WXXI AM News

Gay pride

Members of the LGBTQ community are blasting actor Kevin Spacey, saying he conflated homosexuality with pedophilia. Late last month, actor Anthony Rapp told BuzzFeed that Spacey made a sexual advance toward him in 1986, when Rapp was 14. In a statement on Twitter, Spacey said he does not remember the encounter, but apologized and said his actions were caused by “deeply inappropriate drunken behavior.” In that same statement, Spacey then said he now chooses to live as a gay man.

The timing of Spacey’s announcement has fueled backlash: critics say it was a calculated PR move to distract from the alleged sexual misconduct, and it furthers the stigma that links homosexuality and child molestation – which is not backed by research. We talk about the impact of Spacey’s statement. Our guests:

  • Rowan Collins, education coordinator for the LGBTQ Academy at the Out Alliance
  • Kevin Coffey, assistant professor of social work in the Department of Psychiatry at the University of Rochester Medical Center
  • Michael Lecker, director of LGBTQ health and inclusiveness at Trillium Health

The Rochester Gay Men's Chorus is celebrating 35 years of performances and community activism. The group promotes social change and LGBTQ pride through the choral arts.

We listen to some music and talk to members about how the group has fostered change through its grassroots efforts.

  • Ted Smith, board chair for the Rochester Gay Men’s Chorus
  • Thomas Warfield, Rochester Gay Men’s Chorus alumnus    
  • Robert Strauss, artistic director of the Rochester Gay Men’s Chorus
  • John Williams, longtime supporter of the Rochester Gay Men’s Chorus

The sitcom Will and Grace is making its return to the airwaves on Thursday, after finishing an eight year run in 2006. Former Vice President Joe Biden credited the show with educating Americans about LGBTQ issues.

We discuss the evolution of gay characters on screen, and whether the show deserves its reputation. In studio:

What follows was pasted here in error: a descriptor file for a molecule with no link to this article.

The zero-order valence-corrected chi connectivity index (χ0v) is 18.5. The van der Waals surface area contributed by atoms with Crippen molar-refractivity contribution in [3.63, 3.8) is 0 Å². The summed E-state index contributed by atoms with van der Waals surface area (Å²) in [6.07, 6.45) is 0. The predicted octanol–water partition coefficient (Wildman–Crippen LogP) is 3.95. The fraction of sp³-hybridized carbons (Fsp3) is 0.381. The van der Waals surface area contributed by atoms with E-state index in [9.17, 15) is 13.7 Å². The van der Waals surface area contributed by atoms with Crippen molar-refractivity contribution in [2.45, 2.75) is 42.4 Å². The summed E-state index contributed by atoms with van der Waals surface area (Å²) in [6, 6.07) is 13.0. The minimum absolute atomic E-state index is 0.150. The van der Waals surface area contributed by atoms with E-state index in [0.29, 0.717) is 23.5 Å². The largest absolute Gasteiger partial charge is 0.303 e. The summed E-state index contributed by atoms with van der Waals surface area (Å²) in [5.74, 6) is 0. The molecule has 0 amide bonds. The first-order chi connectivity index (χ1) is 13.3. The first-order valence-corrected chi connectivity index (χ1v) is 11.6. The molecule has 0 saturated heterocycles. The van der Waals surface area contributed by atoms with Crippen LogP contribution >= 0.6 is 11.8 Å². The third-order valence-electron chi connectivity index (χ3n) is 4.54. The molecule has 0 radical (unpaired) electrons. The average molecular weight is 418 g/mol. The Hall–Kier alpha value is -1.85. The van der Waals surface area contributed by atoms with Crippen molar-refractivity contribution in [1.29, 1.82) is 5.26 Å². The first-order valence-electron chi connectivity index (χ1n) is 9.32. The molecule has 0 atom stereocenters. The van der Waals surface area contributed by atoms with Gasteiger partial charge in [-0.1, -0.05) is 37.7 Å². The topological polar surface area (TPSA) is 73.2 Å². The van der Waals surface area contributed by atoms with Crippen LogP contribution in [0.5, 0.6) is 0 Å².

June is Pride month, and celebrations, marches, and solidarity events are being held in cities across the country. Some of these events have been interrupted by protests from members of the LGBTQ community who feel the movement marginalizes minorities. A group called No Justice No Pride staged a protest at the recent Capital Pride Parade in Washington, D.C. Members issued a list of demands, which included adding more transgender women of color and indigenous people to leadership positions, more stringent vetting of the parade’s corporate sponsors, and preventing uniformed police officers from participating in the parade.

The concerns reflect the broader issues on which Black Pride groups throughout the U.S. are focused. Our guests discuss the state of the current Pride movement at the local level, intersectionality, and how communities can work to be more inclusive. In studio:

BUFFALO (AP) LGBTQ senior citizens in western New York have a new resource to learn about available services.

The Erie County Department of Senior Services and the Pride Center of western New York have announced a new partnership called the Silver Pride Project.

The Gay Alliance's new LGBTQ resource center is getting ready for its grand opening. We learn about what the center will offer for the LGBTQ community locally, and we have a conversation about the state of equality heading into 2016. Our guests:

Archie is dead. Yes, the famous Archie from the comics is going to die in an upcoming issue, and it's a shocking death: Archie takes a bullet to protect his gay friend.

It's Pride Week, and the Archie storyline has people talking. Is it a cheap ploy for attention? Or is any subject that gets people thinking about the gay community a good idea?

That's the hook for discussing Pride Week with our guests:

Scott Fearing, Gay Alliance of the Genesee Valley
Mike Ringelberg, owner of 1st Print Comics
Darya Nicol, Gay Alliance of the Genesee Valley